Saint Helena

The Rock

End of an isolation

St. Helena: a little more than a rock that stands in the middle of the South Atlantic, rising from a depth of almost five thousand meters, halfway between the coasts of Africa and those of South America. Four thousand people live on the island: the descendants of the first English settlers, of the Chinese laborers who came from the Maldives, of the liberated slaves from Madagascar and the Gulf of Guinea. In their own way, four thousand exiles who ignored the use of cell phones until two years ago, and somehow live in a society frozen in time and share the same fate of Napoleon, who was deported to the island in 1815, and spent here as a prisoner the last six years of his life.

In a way, it was easier to get to St. Helena two centuries ago than it is today: back then, the island was a natural port of call for the many vessels crossing the Atlantic from the Cape of Good Hope to the Americas. Today, there is only one way to get to St. Helena, or to leave: the Saturday flight from Johannesburg, a service which started in late 2017, when the island’s airport was finally opened after a disastrous and lenghty test process.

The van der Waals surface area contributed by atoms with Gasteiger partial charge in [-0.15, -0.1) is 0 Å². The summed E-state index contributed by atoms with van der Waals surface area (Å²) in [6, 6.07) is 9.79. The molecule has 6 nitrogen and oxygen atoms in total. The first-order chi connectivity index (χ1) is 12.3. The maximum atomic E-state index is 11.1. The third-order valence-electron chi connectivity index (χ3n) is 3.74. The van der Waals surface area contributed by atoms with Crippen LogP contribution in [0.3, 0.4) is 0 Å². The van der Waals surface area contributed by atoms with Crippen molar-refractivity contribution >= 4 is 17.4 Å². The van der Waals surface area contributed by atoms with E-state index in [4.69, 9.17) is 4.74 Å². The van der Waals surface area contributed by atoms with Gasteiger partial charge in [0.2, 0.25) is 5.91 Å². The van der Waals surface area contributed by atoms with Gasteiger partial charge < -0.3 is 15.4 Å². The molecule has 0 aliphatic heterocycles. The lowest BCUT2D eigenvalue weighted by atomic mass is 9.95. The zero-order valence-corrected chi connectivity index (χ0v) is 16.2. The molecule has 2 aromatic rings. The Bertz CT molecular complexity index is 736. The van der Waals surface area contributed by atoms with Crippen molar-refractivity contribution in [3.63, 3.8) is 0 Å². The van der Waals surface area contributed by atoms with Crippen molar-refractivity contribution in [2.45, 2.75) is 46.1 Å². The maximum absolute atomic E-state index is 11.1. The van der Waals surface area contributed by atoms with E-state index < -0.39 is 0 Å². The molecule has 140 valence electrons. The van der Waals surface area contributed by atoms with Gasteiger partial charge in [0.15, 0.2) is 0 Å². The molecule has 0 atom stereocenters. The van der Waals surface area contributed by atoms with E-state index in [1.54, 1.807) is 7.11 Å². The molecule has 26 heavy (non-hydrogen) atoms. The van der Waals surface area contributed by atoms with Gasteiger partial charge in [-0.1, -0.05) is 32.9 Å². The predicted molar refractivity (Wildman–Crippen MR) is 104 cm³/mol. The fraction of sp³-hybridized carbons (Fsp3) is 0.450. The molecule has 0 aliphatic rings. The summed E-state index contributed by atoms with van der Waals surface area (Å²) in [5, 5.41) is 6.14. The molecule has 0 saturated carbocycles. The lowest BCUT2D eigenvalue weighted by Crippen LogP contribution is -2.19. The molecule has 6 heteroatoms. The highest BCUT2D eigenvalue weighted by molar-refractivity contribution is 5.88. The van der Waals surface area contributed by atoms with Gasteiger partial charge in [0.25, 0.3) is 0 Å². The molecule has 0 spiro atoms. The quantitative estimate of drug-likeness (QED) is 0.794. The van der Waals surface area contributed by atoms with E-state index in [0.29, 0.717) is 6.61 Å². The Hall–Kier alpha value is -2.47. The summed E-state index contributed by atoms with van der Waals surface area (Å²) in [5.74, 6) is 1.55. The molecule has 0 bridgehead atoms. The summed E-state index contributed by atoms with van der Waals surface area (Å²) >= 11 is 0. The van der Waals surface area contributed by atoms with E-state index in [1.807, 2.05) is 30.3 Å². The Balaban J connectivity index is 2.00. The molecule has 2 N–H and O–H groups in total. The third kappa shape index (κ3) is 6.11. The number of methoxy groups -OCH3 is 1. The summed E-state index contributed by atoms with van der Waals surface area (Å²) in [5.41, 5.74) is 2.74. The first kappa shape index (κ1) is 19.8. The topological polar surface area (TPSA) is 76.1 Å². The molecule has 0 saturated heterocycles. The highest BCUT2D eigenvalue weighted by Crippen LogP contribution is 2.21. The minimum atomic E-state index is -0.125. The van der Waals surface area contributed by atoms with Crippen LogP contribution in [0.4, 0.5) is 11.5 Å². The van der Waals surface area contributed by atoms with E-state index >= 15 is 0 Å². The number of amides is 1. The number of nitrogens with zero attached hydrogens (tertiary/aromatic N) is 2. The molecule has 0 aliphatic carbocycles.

And even before that, the island’s only connection to the world was the RMS St Helena, the last mail ship on Her Majesty’s service, which run from Cape Town and anchored off the impervious cliffs – since there is not a port – roughly once a month. The ship used to bring goods, food, letters from distant relatives, the abundant alcohol that is consumed in the island’s three pubs, the hope of salvation for those who were ill and had to be evacuated, the bodies of those who hadn’t made it and were taken back to their prison island to be buried. The ship was decommissioned in 2018, and now her task is performed by the airplane.

Some have called Saint Helena the last paradise lost. But (plane or ship) the majority of its inhabitants seem to agree more with Napoleon, who of his stay here wrote, “it is a daily death”.

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